Results from our studies in Ugandan children with severe malaria suggest children with severe malaria other than cerebral malaria may have cognitive sequelae and that the functional areas, degree, and pathogenesis of cognitive impairment may differ by type of severe malaria. African countries plan to switch from quinine to artesunate for treatment of severe malaria because lower mortality has been documented with artesunate treatment. However, the effects of artesunate on neurodevelopment in children with severe malaria are unknown, as quinine has been used in all studies of neurodevelopment in severe malaria to date. Artesunate has effects that may be neuroprotective (e.g., more rapid parasite clearance, fewer seizures, less hypoglycemia than quinine), but high-dose artesunate has been associated with neurotoxicity in some animal studies. We propose to study the pathogenesis of developmental sequelae in the five most common types of severe malaria, in children treated with artesunate. The study's central hypothesis is that different types of severe malaria affect distinct pathogenic pathways leading to specific functional areas and levels of impairment. Our study has two primary aims.
Aim 1 is to establish the areas and level of neurodevelopmental function affected by the five major types of severe malaria in children treated with artesunate. To accomplish this aim, we will compare areas and age-adjusted level of neurologic, developmental, and behavioral impairment in children with severe malaria (cerebral malaria [CM], severe malarial anemia [SMA], repeated seizures, respiratory distress, prostration) treated with artesunate versus healthy children, 12 months after enrollment. Level of impairment in children with CM or SMA will be compared between children in the present (artesunate) and in past (quinine) studies.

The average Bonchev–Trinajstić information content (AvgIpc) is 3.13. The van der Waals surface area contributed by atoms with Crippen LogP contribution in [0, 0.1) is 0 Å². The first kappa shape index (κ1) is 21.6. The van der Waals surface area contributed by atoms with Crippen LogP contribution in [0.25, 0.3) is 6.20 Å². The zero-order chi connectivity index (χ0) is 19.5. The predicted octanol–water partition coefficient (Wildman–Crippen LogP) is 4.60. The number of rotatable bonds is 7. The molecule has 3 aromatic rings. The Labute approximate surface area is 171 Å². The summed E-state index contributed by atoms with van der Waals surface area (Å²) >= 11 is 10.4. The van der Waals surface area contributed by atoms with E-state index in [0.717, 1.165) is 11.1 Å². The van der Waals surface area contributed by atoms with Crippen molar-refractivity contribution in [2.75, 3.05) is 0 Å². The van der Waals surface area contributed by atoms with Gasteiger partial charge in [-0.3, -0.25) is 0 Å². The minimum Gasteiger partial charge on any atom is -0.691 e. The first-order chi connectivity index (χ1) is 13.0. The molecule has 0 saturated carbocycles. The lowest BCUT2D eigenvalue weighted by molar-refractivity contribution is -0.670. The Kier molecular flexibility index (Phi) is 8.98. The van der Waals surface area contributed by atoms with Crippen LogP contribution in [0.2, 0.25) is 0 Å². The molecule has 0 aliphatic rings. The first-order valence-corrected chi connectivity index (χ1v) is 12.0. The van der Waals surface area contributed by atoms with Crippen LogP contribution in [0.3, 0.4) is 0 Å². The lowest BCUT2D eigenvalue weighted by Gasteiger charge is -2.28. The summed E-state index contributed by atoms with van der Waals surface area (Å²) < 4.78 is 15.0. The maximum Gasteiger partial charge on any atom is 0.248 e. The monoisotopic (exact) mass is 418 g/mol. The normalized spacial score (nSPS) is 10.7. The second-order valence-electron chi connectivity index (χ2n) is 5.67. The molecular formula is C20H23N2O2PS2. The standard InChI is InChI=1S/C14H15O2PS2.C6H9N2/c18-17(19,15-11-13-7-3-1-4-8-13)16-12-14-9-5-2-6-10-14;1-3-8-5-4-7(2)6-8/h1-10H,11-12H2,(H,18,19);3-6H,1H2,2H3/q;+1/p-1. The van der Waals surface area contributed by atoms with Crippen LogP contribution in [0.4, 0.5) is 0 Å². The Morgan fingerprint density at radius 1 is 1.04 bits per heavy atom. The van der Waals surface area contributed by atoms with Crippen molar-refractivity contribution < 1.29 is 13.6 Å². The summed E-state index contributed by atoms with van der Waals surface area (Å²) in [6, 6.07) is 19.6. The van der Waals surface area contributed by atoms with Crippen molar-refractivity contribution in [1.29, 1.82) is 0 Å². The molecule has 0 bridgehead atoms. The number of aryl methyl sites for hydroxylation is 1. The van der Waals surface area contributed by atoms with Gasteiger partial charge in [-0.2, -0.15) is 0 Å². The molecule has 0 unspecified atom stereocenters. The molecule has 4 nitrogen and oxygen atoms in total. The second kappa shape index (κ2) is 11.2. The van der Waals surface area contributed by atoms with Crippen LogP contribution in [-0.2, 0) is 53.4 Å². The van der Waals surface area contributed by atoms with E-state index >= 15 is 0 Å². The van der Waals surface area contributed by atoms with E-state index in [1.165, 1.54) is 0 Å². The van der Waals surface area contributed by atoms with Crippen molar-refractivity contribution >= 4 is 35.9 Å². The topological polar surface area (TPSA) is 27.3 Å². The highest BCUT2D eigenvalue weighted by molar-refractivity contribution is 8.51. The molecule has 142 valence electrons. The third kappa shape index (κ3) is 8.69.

Aim 2 is to identify immunologic, metabolic, and nutritional risk factors associated with neurodevelopmental impairment in children with severe malaria who are treated with artesunate. To accomplish this aim, we will compare the presence/level of risk factors in children with severe malaria to the level of neurologic, developmental, and behavioral deficits 12 months after enrollment. We will assess markers of endovascular and central nervous system inflammation, metabolic changes, and micronutrients that are affected by inflammation and associated with developmental impairment. We predict neurodevelopmental impairment will be present in all forms of severe malaria that level of impairment after artesunate treatment will be lower than after quinine treatment, and that specific immunologic, metabolic, and nutritional factors will be associated with risk of impairment. We expect this study will constitute a significant advance in the understanding of malaria-associated developmental impairment, and will provide a basis for interventions to prevent neurodevelopmental impairment in the millions of children who develop severe malaria every year.

Public Health Relevance

Identification of key factors associated with neurodevelopmental or behavioral impairment in severe malaria could lead to interventions that prevent brain injury and the loss of developmental potential in hundreds of thousands of children in sub-Saharan Africa.

Agency
National Institute of Health (NIH)
Institute
National Institute of Neurological Disorders and Stroke (NINDS)
Type
Research Project (R01)
Project #
2R01NS055349-06
Application #
8617630
Study Section
Special Emphasis Panel (ZRG1-BDCN-N (55))
Program Officer
Hirtz, Deborah G
Project Start
2006-04-01
Project End
2018-12-31
Budget Start
2014-01-15
Budget End
2014-12-31
Support Year
6
Fiscal Year
2014
Total Cost
$561,279
Indirect Cost
$121,283
Name
University of Minnesota Twin Cities
Department
Pediatrics
Type
Schools of Medicine
DUNS #
555917996
City
Minneapolis
State
MN
Country
United States
Zip Code
55455
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Bangirana, Paul; Menk, Jeremiah; John, Chandy C et al. (2013) The association between cognition and academic performance in Ugandan children surviving malaria with neurological involvement. PLoS One 8:e55653

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